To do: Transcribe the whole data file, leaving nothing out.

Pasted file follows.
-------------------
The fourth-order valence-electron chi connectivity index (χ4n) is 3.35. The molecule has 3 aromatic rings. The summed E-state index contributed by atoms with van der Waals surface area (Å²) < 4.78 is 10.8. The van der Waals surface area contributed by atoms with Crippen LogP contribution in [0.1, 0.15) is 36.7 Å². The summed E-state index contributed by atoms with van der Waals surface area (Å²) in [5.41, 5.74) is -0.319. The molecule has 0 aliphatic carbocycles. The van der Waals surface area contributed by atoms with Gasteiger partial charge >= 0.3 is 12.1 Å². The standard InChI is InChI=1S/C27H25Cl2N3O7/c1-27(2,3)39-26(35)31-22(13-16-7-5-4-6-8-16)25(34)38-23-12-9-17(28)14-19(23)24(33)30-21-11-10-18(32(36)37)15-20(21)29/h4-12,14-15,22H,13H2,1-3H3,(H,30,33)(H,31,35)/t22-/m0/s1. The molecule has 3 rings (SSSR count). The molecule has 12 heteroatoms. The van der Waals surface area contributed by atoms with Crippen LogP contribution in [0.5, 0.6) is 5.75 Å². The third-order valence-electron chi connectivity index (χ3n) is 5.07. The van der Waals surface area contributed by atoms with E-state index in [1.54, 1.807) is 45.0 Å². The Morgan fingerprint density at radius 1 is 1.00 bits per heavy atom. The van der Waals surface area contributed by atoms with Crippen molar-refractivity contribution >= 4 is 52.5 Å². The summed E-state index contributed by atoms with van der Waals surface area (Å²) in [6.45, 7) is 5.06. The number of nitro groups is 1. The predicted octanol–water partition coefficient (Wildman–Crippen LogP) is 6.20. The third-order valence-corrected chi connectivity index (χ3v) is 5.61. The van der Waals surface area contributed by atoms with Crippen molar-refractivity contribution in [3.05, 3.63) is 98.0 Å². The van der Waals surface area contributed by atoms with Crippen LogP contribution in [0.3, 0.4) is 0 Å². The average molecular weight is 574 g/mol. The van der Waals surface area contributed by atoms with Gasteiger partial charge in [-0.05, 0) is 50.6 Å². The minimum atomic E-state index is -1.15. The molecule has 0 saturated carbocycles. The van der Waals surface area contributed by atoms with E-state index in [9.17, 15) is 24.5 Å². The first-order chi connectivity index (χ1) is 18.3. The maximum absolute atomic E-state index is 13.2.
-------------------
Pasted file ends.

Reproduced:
The fourth-order valence-electron chi connectivity index (χ4n) is 3.35. The molecule has 3 aromatic rings. The summed E-state index contributed by atoms with van der Waals surface area (Å²) < 4.78 is 10.8. The van der Waals surface area contributed by atoms with Crippen LogP contribution in [0.1, 0.15) is 36.7 Å². The summed E-state index contributed by atoms with van der Waals surface area (Å²) in [5.41, 5.74) is -0.319. The molecule has 0 aliphatic carbocycles. The van der Waals surface area contributed by atoms with Gasteiger partial charge >= 0.3 is 12.1 Å². The standard InChI is InChI=1S/C27H25Cl2N3O7/c1-27(2,3)39-26(35)31-22(13-16-7-5-4-6-8-16)25(34)38-23-12-9-17(28)14-19(23)24(33)30-21-11-10-18(32(36)37)15-20(21)29/h4-12,14-15,22H,13H2,1-3H3,(H,30,33)(H,31,35)/t22-/m0/s1. The molecule has 3 rings (SSSR count). The molecule has 12 heteroatoms. The van der Waals surface area contributed by atoms with Crippen LogP contribution in [0.5, 0.6) is 5.75 Å². The third-order valence-electron chi connectivity index (χ3n) is 5.07. The van der Waals surface area contributed by atoms with E-state index in [1.54, 1.807) is 45.0 Å². The Morgan fingerprint density at radius 1 is 1.00 bits per heavy atom. The van der Waals surface area contributed by atoms with Crippen molar-refractivity contribution >= 4 is 52.5 Å². The summed E-state index contributed by atoms with van der Waals surface area (Å²) in [6.45, 7) is 5.06. The number of nitro groups is 1. The predicted octanol–water partition coefficient (Wildman–Crippen LogP) is 6.20. The third-order valence-corrected chi connectivity index (χ3v) is 5.61. The van der Waals surface area contributed by atoms with Crippen molar-refractivity contribution in [3.05, 3.63) is 98.0 Å². The van der Waals surface area contributed by atoms with Crippen LogP contribution in [0.3, 0.4) is 0 Å². The average molecular weight is 574 g/mol. The van der Waals surface area contributed by atoms with Gasteiger partial charge in [-0.05, 0) is 50.6 Å². The minimum atomic E-state index is -1.15. The molecule has 0 saturated carbocycles. The van der Waals surface area contributed by atoms with E-state index in [9.17, 15) is 24.5 Å². The first-order chi connectivity index (χ1) is 18.3. The maximum absolute atomic E-state index is 13.2.